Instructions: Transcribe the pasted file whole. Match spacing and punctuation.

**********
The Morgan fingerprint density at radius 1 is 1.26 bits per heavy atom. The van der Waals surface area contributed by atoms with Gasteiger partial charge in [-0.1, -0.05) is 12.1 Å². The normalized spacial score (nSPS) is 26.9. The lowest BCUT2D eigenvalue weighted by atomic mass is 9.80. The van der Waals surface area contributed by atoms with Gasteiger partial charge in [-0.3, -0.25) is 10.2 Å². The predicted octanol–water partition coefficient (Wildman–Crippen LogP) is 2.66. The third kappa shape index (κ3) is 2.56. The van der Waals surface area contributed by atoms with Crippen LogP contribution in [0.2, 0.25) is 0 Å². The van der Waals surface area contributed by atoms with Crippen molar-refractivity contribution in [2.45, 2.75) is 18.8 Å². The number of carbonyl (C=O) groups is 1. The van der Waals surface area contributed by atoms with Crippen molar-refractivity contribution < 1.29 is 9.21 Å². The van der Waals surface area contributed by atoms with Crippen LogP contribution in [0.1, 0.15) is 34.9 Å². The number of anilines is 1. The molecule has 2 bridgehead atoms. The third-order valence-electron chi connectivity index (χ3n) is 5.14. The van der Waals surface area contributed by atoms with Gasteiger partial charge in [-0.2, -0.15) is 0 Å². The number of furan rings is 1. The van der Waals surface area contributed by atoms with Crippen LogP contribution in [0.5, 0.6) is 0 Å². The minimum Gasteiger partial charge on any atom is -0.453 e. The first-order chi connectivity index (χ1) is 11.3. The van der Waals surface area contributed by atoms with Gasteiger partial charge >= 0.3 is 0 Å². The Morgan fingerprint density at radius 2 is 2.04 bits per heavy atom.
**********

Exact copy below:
The Morgan fingerprint density at radius 1 is 1.26 bits per heavy atom. The van der Waals surface area contributed by atoms with Gasteiger partial charge in [-0.1, -0.05) is 12.1 Å². The normalized spacial score (nSPS) is 26.9. The lowest BCUT2D eigenvalue weighted by atomic mass is 9.80. The van der Waals surface area contributed by atoms with Gasteiger partial charge in [-0.3, -0.25) is 10.2 Å². The predicted octanol–water partition coefficient (Wildman–Crippen LogP) is 2.66. The third kappa shape index (κ3) is 2.56. The van der Waals surface area contributed by atoms with Crippen LogP contribution in [0.2, 0.25) is 0 Å². The van der Waals surface area contributed by atoms with Crippen molar-refractivity contribution in [2.45, 2.75) is 18.8 Å². The number of carbonyl (C=O) groups is 1. The van der Waals surface area contributed by atoms with Crippen molar-refractivity contribution < 1.29 is 9.21 Å². The van der Waals surface area contributed by atoms with Crippen LogP contribution in [0.1, 0.15) is 34.9 Å². The number of anilines is 1. The molecule has 2 bridgehead atoms. The third-order valence-electron chi connectivity index (χ3n) is 5.14. The van der Waals surface area contributed by atoms with Gasteiger partial charge in [-0.2, -0.15) is 0 Å². The number of furan rings is 1. The van der Waals surface area contributed by atoms with Crippen LogP contribution in [0.5, 0.6) is 0 Å². The minimum Gasteiger partial charge on any atom is -0.453 e. The first-order chi connectivity index (χ1) is 11.3. The van der Waals surface area contributed by atoms with Gasteiger partial charge >= 0.3 is 0 Å². The Morgan fingerprint density at radius 2 is 2.04 bits per heavy atom.